Monday, October 25, 2004

The Oxycontin of the Masses

According to Marx, the preoccupation of the German intellectuals of his time with religious issues was evidence of their political immaturity. How else explain why grownups were seriously debating the divinity of Christ as late as the year 1848? Similarly impatient sentiments are often enough expressed today about the growing salience of religion in American political affairs. Most outlooks on history view religion as a kind of pedagogy and separate its message, which is more or less endorsed, from the nursery story format in which it is conveyed to the people. In this narrative, the advance of education and enlightenment eventually make it possible to dispense with the crude symbolism and miracle mongering in favor of plain speaking and a respect for the truth. So why does every political candidate have to make a public confession of faith in order to get a hearing at all?

Most conservatives are not surprised by the persistence of irrational styles of faith since they don’t believe in progress of any kind, except perhaps scientific progress. Religion has no intelligible core for them. It is merely a method of crowd control whose content is irrelevant to the clear-eyed elites who in the best case run the world with virtuous cynicism. Religion and reason address different strata of the public, not different ages of history, so one should hardly be surprised that religion neither declines nor becomes more reasonable over time. Indeed, a public that reasons is a great evil so the right subscribes to the Taoist admonition to “fill their bellies and empty their minds,” or at least to the part about emptying their minds.

Although I retain enough of my Left-Hegelian upbringing to think that religion does have a cognitive significance and really does represent a way in which people understand themselves and their world, I have to admit that the Conservative take on religion does provide a useful if partial perspective. But even to the extent that the telos of religion is not truth, it does have a history. It progresses, albeit as a technology progresses, getting better and better at mobilizing the resentments and hopes of people. In my lifetime, for example, television evangelists have pioneered entirely new ways of exploiting a huge audience of vulnerable listeners just as earlier operators colonized the radio waves back in the 30s and their distant ancestors figured out how to exploit moveable type.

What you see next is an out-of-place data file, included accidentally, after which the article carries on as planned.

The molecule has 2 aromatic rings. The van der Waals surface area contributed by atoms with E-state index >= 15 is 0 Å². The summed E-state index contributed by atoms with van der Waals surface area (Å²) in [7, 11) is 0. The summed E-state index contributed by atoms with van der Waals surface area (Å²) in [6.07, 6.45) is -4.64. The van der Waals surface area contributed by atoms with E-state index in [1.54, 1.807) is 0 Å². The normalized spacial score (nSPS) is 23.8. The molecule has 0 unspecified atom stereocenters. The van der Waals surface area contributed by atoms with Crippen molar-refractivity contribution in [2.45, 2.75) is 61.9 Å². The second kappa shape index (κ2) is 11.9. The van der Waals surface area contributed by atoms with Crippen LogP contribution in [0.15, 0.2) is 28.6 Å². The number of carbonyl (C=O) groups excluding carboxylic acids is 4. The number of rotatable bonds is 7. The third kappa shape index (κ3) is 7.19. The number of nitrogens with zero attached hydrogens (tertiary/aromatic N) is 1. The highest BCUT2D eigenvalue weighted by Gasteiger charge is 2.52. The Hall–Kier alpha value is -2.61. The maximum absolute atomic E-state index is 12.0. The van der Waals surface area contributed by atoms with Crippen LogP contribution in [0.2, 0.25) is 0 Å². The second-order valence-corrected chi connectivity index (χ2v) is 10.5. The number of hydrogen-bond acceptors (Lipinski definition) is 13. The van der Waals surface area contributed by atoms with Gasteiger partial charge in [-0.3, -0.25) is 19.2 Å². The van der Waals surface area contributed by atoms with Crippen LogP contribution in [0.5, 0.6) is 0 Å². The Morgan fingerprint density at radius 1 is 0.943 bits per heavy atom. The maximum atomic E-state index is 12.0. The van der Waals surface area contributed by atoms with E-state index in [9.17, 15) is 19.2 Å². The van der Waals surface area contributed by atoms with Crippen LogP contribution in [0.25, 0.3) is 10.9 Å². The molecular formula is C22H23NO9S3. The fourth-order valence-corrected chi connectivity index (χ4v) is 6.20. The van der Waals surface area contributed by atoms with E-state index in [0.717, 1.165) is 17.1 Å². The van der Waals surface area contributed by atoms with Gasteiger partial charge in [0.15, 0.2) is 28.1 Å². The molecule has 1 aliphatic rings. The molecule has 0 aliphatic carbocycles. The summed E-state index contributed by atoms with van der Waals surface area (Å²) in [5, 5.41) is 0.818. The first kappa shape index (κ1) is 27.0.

Even aspects of religion that appear to be thematic to particular faiths can be understood as technological breakthroughs. Religious entrepreneurship has a history—traditional religious personnel sacrificed cattle, they didn’t propagandize their followers. Once a group discovers how to establish a secret sect, the technique will be copied by other groups just as religious fanaticism, a Persian and Jewish invention, quickly escaped copyright. Indeed, the practice of religious devotion itself, like so much else, seems to have been a Hellenistic invention that got picked up by the Christians and eventually spread to the ends of Asia as bhakti. Whom one adores is less important than the practice of adoration. The original man who was proclaimed the savior (Soter) by his PR department may have been Ptolemy the First, but Christ, Rama, Kannon, Guru Nanak, and various Sufis and Saints have filled the same role since. The absence of truth in religion leaves the field wide open for the advance of technique.

Now it may be that modern man is suffering from an especially bad case of existential anguish and that the religious revivals of the time are a response to a deeply felt need. I’m skeptical. From an objective point of view, the human condition has always been pretty desperate. Perhaps something about contemporary conditions does make the resentful plankton of our kind more aware of its humiliating situation and therefore easier to manipulate. On the other hand, just as the automobile was not introduced to meet the challenge of a worldwide horse shortage, the current obsession with religion may simply be a consequence of a wave of entrepreneurial activity that is exploiting the latest developments in the technology of superstition.

No comments: